Rita Carewe

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Rita Carewe (September 9, 1909 – October 22, 1955) was a motion picture actress from New York City.


Her father, Edwin Carewe, was a film director/producer for United Artists. Edwin was born Jay Fox in Gainesville, Texas, on March 5, 1853. He thought he would not succeed using his birth name. So he borrowed the name Carewe from a play character and took his first name from his favorite actor, Edwin Booth. In 1914 he came to Hollywood as a director for Lubin Studios. Later he worked for Rolf-Metro, Selig Polyscope Company, and First National Pictures. He was married three times, twice to the actress Mary Akin. By his first wife, Mary Jane Croft, he had two daughters, Rita and Mary Jane. He died January 22, 1940 in Hollywood of a heart attack.

Film star[edit]

Edwin signed Rita to a five-year motion picture contract with First National Pictures, in reward for her work in Joanna (1925), which he directed. Her first assignment under her new contract was in High Steppers (1926). The movie featured Dolores del Río, Mary Astor, and Lloyd Hughes. Carewe was selected as one of thirteen actresses selected as one of the WAMPAS Baby Stars in 1927. The 100 members of WAMPAS chose her, along with Natalie Kingston, Sally Phipps, Adamae Vaughn, Iris Stuart, and eight more as the actresses as most likely to succeed in the film world.

A committee of twenty-five important people in the film industry promoted Carewe for the role of Lorelei Lee in Gentlemen Prefer Blondes (1928). The part was eventually won by Ruth Taylor. Carewe played the girl of the streets in Resurrection (1927). This was followed by a more important role, as Tina, in Revenge (1928). The film was based on a story written by gypsy author, Konrad Bercovici.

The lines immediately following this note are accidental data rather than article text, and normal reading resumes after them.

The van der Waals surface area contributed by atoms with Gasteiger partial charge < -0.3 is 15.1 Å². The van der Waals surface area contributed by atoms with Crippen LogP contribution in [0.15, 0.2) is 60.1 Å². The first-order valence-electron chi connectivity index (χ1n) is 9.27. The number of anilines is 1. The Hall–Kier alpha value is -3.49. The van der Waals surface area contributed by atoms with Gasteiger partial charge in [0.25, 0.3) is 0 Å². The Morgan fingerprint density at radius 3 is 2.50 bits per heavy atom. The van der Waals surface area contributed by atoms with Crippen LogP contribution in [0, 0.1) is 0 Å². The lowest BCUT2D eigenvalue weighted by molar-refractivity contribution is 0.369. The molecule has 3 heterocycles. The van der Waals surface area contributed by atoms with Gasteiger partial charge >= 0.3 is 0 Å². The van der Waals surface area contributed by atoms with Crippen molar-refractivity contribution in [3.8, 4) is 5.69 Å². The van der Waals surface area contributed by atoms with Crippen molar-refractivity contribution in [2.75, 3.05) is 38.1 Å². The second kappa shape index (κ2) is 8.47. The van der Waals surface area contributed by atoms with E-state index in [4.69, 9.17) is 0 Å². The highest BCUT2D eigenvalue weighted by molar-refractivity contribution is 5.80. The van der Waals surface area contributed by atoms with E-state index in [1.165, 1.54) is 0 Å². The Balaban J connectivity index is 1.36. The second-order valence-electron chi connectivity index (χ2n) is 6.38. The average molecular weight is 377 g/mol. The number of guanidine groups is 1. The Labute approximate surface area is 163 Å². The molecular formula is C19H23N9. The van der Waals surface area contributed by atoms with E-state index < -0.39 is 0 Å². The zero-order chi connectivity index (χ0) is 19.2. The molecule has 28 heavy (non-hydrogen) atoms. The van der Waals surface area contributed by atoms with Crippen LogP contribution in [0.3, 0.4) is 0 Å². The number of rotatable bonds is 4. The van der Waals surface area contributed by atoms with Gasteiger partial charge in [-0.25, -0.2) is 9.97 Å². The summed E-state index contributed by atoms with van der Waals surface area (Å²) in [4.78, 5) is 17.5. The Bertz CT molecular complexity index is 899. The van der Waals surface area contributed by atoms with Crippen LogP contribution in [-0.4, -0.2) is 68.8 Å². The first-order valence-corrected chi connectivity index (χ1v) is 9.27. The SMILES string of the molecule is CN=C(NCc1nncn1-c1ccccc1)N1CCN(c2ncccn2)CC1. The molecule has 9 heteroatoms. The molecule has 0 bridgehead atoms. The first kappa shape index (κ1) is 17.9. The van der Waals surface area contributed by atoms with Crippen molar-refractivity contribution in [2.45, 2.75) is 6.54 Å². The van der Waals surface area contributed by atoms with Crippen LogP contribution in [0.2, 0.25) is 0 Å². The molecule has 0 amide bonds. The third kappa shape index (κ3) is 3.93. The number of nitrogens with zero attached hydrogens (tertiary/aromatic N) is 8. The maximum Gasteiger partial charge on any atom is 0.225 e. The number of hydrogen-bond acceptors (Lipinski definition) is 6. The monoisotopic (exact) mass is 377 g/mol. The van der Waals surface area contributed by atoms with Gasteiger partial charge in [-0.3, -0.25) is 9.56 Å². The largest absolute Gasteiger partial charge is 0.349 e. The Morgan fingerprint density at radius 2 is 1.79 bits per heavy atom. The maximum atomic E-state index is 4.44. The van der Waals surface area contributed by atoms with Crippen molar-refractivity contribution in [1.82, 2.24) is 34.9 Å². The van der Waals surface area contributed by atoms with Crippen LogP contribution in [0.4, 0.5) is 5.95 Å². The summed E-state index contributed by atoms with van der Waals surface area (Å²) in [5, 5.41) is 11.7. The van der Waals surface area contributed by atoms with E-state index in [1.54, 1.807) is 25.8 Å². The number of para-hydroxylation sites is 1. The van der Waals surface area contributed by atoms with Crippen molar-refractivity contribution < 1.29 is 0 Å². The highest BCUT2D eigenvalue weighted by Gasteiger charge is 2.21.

Her first motion picture in the sound medium was Prince Gabby (1929). She acted opposite Edward Everett Horton in a screen adaptation of an Edgar Wallace novel.

Her final film appearance was in Radio Kisses (1930).


Carewe eloped to Yuma, Arizona with actor Leroy Frankling Mason in July 1928. Mason had been discovered by Carewe's father at a sandwich counter. She was twenty-two-years old when she eloped. Carewe and Mason separated in December 1934, and she filed for divorce in November 1935. Mason collapsed in 1947 on a Republic Pictures studio set. He died of a heart ailment a few hours later at the age of forty-four.

Rita Carewe died at age 45 in Torrance, California. She is interred in Angelus-Rosedale Cemetery, Los Angeles.


  • Galveston Daily News, Born at Gainesvill as Plain Jay Fox, Dies of Heart Attack, January 23, 1940, Page 7.
  • Los Angeles Times, Pair Given Long-Term Contracts, October 28, 1925, Page A15.
  • Los Angeles Times, Carewe Obtains Mary Astor For Heirs Apparent, December 20, 1925, Page C39.
  • Los Angeles Times, New Baby Stars Stud Film Firmament, January 7, 1927, Page A1.
  • Los Angeles Times, Rita Carewe In It, April 12, 1928, Page A10.
  • Los Angeles Times, Delay Again Marks Trial Of Actress, January 18, 1929, Page A1.
  • Los Angeles Times, Film Romance Upset Told, November 23, 1935, Page A3.
  • Los Angeles Times, Suspect In Burglaries Arraigned, March 29, 1929, Page A1.
  • New York Times, Brains and Blondes, June 26, 1927, Page X3.
  • New York Times, Film Players Elope, July 14, 1928, Page 12.
  • New York Times, Leroy Mason, October 15, 1947, Page 27.
  • Syracuse Herald, Directors Come From Many Fields, August 12, 1929, Page 7.

External links[edit]